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Tuesday, December 1, 2020

Phillip J. VanFossen

The author is professor of Social Studies Education; Director, Ackerman Center; Associate Director, Purdue Center for Economic Education, Purdue University.

How the “Grand Committee on Postponed Questions” Created the Electoral College

The awkward solution of an Electoral College was created as a way to prevent Congress from having the authority and as a way to get Southern states to agree.

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The Grinches Who Stole Seattle’s Civic Mojo

Banks, Baby Bells, law firms, architects, Boeing, downtown property developers, media, financial firms, Safeco -- all now controlled by national owners, who apply standard formulas and bottom-line thinking. Seattle is a "province" again.

Brexit Deadline: A Looming Crash

Much of the envisioned UK-EU trade treaty is already in a draft of 600-plus pages, with three areas of disagreement holding up its conclusion. Those few stumbling blocks, however, are deeply embedded in Britain’s disaffection with an alliance it considers a constraint on British sovereignty.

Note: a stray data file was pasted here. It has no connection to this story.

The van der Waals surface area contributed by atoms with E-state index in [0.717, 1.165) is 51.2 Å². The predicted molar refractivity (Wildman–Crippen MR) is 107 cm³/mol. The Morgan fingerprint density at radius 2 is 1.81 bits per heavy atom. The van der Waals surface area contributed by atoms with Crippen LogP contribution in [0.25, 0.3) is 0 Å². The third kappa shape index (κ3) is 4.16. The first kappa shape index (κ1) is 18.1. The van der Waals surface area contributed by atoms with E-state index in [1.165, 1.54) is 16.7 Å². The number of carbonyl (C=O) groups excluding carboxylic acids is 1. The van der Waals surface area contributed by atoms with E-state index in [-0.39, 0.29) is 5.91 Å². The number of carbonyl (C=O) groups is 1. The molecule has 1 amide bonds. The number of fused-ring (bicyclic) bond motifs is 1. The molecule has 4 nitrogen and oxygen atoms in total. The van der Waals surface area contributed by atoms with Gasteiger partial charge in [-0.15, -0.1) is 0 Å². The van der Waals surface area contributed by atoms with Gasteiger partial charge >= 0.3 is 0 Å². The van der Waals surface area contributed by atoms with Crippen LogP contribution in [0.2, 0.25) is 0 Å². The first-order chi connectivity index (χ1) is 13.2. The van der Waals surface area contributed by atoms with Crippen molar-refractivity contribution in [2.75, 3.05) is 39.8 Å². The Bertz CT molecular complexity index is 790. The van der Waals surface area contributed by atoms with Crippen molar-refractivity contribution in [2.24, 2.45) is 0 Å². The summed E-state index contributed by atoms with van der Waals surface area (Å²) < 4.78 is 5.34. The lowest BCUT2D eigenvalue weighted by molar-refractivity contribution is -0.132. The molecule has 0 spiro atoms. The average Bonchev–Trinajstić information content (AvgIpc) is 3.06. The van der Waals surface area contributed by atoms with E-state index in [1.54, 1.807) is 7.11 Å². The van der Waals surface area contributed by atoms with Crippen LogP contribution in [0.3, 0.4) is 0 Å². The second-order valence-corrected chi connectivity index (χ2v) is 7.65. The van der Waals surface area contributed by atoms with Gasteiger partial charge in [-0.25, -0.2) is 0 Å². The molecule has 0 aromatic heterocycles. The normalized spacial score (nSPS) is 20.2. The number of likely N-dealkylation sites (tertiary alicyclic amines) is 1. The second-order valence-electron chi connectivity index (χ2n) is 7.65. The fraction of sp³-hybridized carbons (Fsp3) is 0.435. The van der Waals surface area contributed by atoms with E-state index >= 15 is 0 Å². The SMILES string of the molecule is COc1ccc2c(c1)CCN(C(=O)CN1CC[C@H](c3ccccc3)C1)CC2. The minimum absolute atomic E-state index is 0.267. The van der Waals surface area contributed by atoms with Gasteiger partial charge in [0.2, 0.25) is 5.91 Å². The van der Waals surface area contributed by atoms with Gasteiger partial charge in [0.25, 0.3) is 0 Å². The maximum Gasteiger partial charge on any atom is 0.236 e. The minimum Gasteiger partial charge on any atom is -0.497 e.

The Obscure Law that Could Throw the Election to Trump

The best example of the act’s inability to deal with what could become a major constitutional fight is its ambiguity as to the solution when multiple slates of electors are sent from a state. In that case, the House and Senate are expected to vote separately on which slate to accept.

More Broken Bridges to Come?

The saga of the West Seattle Bridge, born in the aftermath of a catastrophic marine accident, is likely far from an anomaly. Seattle's bridges (somewhere around 124) are a threatened commodity.

It Takes Self-Confidence to be a Moderate

Moderation should never be confused with indecisiveness. On the contrary, a lack of self-confidence in one’s most basic commitments is often expressed in extremism.